If you aren’t getting relief from other treatments, your doctor may suggest you try a drug that fights the causes of psoriasis, rather than just the symptoms. These medications, called biologics, target a specific part of your immune system.
These drugs are approved to treat severe plaque psoriasis. They also treat psoriatic arthritis, a long-term disease that comes along with the skin condition and causes painful, swollen joints.
Anne Jeffres, 41, an acupuncturist in New York, was in the midst of a stressful time at work when she noticed her scalp flaking. Her fingers became sore. Her nails were brittle and pitted. The mild psoriasis she once had as a child had returned in full force. "The flare-up was bad enough that I lost patches of hair on my head," Jeffres says.
"Psoriasis is a lifelong disease" that's mainly passed down in families, says Erin Boh, MD, PhD. She's a professor and chair of the dermatology department at...
Adalimumab (Humira). You inject it under your skin every other week. People with heart failure or multiple sclerosis shouldn't take it.
Side effects include serious and sometimes deadly infections like tuberculosis, a higher risk of certain types of cancer like lymphoma, and a greater risk of autoimmune disorders such as a lupus-like syndrome.
Apremilast (Otezla). Thisisn’t a biologic, but it does affect your immune system. It’s a pill that you take once or twice a day. It reduces the redness, thickness, and scaliness of psoriasis plaques.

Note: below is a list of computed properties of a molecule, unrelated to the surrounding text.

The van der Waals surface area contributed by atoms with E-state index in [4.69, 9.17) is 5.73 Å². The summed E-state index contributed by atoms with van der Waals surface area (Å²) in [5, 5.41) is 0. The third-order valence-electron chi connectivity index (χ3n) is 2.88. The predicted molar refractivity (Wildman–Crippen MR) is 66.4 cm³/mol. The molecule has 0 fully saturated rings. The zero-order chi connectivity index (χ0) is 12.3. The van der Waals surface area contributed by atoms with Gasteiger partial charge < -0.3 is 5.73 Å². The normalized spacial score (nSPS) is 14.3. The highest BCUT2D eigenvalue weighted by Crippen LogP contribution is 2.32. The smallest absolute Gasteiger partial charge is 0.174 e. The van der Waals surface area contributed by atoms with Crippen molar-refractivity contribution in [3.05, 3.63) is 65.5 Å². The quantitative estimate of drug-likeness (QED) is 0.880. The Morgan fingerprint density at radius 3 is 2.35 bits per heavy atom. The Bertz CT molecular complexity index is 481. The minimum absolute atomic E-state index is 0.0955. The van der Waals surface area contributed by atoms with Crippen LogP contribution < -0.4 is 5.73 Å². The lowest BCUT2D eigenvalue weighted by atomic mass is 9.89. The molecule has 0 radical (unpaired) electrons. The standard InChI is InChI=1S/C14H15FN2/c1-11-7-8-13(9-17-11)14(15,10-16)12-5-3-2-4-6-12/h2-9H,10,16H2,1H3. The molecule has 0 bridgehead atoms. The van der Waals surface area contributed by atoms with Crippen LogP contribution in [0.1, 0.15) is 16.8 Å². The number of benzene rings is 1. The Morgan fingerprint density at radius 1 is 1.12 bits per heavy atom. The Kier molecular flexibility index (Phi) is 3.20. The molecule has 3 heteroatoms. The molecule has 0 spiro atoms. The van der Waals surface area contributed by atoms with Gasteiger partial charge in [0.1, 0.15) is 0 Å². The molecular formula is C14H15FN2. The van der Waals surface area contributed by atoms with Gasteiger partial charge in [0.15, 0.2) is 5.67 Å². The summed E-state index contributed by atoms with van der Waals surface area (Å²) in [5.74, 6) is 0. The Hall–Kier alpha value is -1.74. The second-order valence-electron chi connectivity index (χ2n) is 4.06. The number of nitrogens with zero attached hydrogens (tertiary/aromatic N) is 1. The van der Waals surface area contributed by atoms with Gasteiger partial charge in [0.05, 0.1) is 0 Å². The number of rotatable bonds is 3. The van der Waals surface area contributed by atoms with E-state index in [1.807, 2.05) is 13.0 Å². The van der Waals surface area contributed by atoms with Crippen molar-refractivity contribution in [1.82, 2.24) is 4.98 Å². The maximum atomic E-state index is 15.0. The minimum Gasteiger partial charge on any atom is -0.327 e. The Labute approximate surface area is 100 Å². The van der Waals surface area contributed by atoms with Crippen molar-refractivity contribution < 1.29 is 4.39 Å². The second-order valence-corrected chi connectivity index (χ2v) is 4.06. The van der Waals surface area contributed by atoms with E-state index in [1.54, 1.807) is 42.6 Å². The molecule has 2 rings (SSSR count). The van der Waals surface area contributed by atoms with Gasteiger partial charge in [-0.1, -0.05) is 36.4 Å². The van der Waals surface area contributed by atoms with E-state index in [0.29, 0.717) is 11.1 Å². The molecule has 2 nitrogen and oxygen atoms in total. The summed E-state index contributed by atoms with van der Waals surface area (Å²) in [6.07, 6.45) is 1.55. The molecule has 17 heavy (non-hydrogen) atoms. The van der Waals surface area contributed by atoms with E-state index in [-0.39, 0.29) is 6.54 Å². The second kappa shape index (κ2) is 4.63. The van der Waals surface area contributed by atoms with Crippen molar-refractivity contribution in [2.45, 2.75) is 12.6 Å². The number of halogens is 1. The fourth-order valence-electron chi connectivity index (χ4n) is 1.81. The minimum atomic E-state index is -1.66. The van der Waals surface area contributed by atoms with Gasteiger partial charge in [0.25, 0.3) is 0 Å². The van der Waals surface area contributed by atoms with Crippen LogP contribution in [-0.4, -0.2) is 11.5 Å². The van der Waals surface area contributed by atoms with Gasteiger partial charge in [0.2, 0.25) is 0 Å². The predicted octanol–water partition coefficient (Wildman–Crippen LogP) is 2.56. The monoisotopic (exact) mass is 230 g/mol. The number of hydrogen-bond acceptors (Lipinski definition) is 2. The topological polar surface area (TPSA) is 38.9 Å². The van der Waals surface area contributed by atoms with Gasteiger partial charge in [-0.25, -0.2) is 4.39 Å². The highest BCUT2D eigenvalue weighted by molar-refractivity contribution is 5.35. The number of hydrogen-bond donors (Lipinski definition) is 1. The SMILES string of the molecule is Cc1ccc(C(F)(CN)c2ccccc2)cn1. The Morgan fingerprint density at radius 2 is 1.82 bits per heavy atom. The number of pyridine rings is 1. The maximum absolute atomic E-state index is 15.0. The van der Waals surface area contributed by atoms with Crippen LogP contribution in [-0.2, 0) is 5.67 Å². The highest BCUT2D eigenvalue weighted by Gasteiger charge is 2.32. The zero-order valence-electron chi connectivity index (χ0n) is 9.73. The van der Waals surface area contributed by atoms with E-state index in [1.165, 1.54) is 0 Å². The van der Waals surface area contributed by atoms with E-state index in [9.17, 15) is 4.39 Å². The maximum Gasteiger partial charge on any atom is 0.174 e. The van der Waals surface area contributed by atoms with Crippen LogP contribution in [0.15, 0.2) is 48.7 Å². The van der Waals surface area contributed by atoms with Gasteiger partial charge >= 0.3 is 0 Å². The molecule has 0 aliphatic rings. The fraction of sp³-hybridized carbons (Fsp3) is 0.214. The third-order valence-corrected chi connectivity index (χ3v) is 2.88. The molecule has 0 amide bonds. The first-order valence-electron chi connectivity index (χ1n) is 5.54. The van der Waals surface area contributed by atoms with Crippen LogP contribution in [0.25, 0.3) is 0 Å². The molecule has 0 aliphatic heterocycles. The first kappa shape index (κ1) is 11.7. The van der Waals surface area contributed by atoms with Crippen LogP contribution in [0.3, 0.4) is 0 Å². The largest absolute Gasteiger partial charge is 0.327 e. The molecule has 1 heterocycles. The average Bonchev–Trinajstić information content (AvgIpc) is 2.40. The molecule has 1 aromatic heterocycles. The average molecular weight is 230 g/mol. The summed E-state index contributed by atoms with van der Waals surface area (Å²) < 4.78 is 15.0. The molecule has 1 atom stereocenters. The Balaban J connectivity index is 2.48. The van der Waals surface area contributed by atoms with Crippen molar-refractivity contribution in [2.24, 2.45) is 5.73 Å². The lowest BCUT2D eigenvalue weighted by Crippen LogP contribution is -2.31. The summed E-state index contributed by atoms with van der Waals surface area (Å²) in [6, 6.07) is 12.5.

It has been linked to depression and suicidal thoughts or behavior. Tell your doctor if you've ever had these kinds of thoughts or feelings before you start this medication.
You might also have diarrhea, nausea, an upper respiratory tract infection, headaches, and other side effects. You could lose weight without trying, so your doctor will keep track of how much you weigh.
Etanercept (Enbrel). You take this by injecting it under your skin at home. You use it twice weekly for 3 months. After that, you inject it once a week.
Side effects include skin irritation and rashes. You shouldn't take it if you have multiple sclerosis, a weakened immune system, hepatitis B, or heart failure.
Infliximab (Remicade). You get this through an IV while in a doctor's office. The session lasts 2 to 3 hours. You'll follow-up 2 and 6 weeks after the first dose. After that you'll get treatments every 8 weeks.
Ustekinumab (Stelara). You take it by an injection. After the first shot, you get another shot 4 weeks later, and then an injection every 12 weeks.
It lessens the thickness of your psoriasis patches, while easing scaling, and redness.
The drug can raise your chances of serious infections, cancer, and a rare condition called reversible posterior leukoencephalopathy, which affects your brain and is sometimes fatal.